Friday, January 8, 2010

Digress - See? I Told You!

When I became a parent, I came to the painfully quick realization that kids will repeat anything they hear. So my son has learned from me that it's appropriate to tell his little sister, "Okay... you have two options. You can do it or you can get a spankin'." And you're really missing a lot of the adorableness by not actually hearing him say it. A three-year old threatening a one-year old with a spankin' is like adorable overload. He's also decided that since he has to say "yes sir" to me, then people should have to say that to him. So when someone tells him yes, he firmly replies, "Yes sir!" Or the slightly cuter version, which is "Yes what?"

And fortunately for my kids (and definitely for me), I don't use foul language and neither does my wife. So we can rest assured that little Andrew won't sound like a high-pitched ex-con. (Although, I must admit that an ex-con that sounded like my son would be hilarious.)

On a little sidenote tangent here, I want to point out that through 100-something posts, I've never used the phrase "but I digress." I always fight off the urge because I feel like bloggers overuse the phrase as a comedy crutch. So go ahead, search for "digress" at the top of my blog. I bet the only one that pops up is this post.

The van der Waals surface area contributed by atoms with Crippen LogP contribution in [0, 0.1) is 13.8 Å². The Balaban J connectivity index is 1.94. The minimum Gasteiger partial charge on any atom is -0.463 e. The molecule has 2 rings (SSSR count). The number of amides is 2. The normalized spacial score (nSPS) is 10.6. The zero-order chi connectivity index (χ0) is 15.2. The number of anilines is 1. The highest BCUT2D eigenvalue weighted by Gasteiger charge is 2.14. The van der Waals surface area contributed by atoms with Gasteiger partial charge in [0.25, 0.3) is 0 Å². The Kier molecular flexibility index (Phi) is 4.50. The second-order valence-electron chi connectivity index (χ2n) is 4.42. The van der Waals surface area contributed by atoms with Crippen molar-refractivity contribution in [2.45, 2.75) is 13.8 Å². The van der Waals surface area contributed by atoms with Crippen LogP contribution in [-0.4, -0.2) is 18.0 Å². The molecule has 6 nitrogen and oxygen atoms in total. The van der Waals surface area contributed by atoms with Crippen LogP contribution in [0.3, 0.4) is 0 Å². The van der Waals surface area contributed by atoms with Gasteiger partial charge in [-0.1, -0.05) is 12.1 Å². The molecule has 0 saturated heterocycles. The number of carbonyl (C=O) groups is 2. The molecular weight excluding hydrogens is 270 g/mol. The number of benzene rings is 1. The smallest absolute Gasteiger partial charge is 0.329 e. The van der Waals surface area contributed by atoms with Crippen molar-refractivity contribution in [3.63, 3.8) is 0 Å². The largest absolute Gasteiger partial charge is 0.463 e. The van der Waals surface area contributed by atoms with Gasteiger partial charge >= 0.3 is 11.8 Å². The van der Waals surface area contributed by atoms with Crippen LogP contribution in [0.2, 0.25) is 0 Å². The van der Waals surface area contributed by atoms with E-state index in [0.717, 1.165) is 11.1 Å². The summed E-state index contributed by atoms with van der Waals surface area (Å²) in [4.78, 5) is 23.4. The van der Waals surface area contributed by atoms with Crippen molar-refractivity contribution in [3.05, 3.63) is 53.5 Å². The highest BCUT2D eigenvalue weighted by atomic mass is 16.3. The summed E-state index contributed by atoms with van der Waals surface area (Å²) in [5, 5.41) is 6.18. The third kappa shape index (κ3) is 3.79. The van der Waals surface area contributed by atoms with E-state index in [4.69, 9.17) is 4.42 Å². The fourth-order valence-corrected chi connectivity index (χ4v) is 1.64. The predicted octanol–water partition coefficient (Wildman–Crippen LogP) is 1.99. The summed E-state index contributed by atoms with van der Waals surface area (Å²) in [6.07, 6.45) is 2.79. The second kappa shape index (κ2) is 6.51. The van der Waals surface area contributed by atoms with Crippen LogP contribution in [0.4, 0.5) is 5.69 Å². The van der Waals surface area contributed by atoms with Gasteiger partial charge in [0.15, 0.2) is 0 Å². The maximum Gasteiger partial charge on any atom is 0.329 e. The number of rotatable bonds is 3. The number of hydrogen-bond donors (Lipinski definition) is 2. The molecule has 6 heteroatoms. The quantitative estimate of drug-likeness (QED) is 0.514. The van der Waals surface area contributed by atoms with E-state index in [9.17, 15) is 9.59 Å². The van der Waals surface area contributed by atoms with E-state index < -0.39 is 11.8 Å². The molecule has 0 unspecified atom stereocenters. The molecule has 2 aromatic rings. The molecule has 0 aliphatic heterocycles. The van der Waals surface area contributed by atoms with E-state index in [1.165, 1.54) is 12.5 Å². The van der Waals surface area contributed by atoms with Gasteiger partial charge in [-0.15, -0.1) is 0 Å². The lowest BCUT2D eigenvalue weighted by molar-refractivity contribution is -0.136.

So the real story here is about my older brother, who learned from our father that people often say "Amen!" during sermons at church. And he learned that it usually coincides with a passionately spoken sentence (a.k.a. loud moment) by the person giving the sermon. So the time he decided to repeat this phrase (loudly) just happened to be after a very funny comment. Here's how it went:

Preacher (getting increasingly louder): "God doesn't really need us. He doesn't need our money! He doesn't need our time!! And he certainly doesn't need my pathetic preaching!!!"
Suddenly loud four-year old: "AMEN!"
Suddenly embarrassed parents: "..."

Classic. And unfortunately for me, only the adults remember it. There was no camera or audio recorder present at the time. But I will always remember that story; because it's the main reason you'll never hear me speak during a sermon. I don't want my son to learn that and use it against me.

3 comments:

Lindalou said...

Just found your blog. My daughter found your site through a comment you made on Cake Wrecks, which was classic.

I've enjoyed catching up on your musings. I'll be back. (Can you even read that without doing Arnold in your head.)

Jill said...

was that your real brother, or a fake brother?

Taylor said...

The story is about a person named Josh. So now if you know me, you know if he's a real or fake brother. :)